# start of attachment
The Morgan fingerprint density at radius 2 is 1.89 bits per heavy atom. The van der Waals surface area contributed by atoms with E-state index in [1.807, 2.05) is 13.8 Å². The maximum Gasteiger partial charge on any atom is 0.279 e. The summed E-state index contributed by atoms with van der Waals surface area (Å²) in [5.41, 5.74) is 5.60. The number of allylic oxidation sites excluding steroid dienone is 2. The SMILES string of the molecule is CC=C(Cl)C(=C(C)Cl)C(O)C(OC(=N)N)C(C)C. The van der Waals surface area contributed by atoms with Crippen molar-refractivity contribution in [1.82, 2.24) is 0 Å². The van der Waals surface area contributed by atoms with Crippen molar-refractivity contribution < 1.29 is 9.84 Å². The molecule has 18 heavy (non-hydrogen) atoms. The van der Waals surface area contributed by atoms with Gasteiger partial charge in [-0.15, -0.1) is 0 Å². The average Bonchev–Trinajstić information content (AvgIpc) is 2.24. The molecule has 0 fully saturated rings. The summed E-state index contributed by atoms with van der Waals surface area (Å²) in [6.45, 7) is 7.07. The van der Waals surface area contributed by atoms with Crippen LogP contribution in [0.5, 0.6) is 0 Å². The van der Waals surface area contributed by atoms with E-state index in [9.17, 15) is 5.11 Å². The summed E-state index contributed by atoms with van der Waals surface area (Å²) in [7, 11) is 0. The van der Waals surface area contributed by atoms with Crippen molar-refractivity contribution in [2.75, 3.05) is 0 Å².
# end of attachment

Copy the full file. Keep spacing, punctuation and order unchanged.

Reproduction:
The Morgan fingerprint density at radius 2 is 1.89 bits per heavy atom. The van der Waals surface area contributed by atoms with E-state index in [1.807, 2.05) is 13.8 Å². The maximum Gasteiger partial charge on any atom is 0.279 e. The summed E-state index contributed by atoms with van der Waals surface area (Å²) in [5.41, 5.74) is 5.60. The number of allylic oxidation sites excluding steroid dienone is 2. The SMILES string of the molecule is CC=C(Cl)C(=C(C)Cl)C(O)C(OC(=N)N)C(C)C. The van der Waals surface area contributed by atoms with Crippen molar-refractivity contribution in [1.82, 2.24) is 0 Å². The van der Waals surface area contributed by atoms with Crippen molar-refractivity contribution < 1.29 is 9.84 Å². The molecule has 18 heavy (non-hydrogen) atoms. The van der Waals surface area contributed by atoms with Gasteiger partial charge in [-0.15, -0.1) is 0 Å². The average Bonchev–Trinajstić information content (AvgIpc) is 2.24. The molecule has 0 fully saturated rings. The summed E-state index contributed by atoms with van der Waals surface area (Å²) in [6.45, 7) is 7.07. The van der Waals surface area contributed by atoms with Crippen LogP contribution in [0.5, 0.6) is 0 Å². The van der Waals surface area contributed by atoms with E-state index in [9.17, 15) is 5.11 Å². The summed E-state index contributed by atoms with van der Waals surface area (Å²) in [7, 11) is 0. The van der Waals surface area contributed by atoms with Crippen molar-refractivity contribution in [2.75, 3.05) is 0 Å².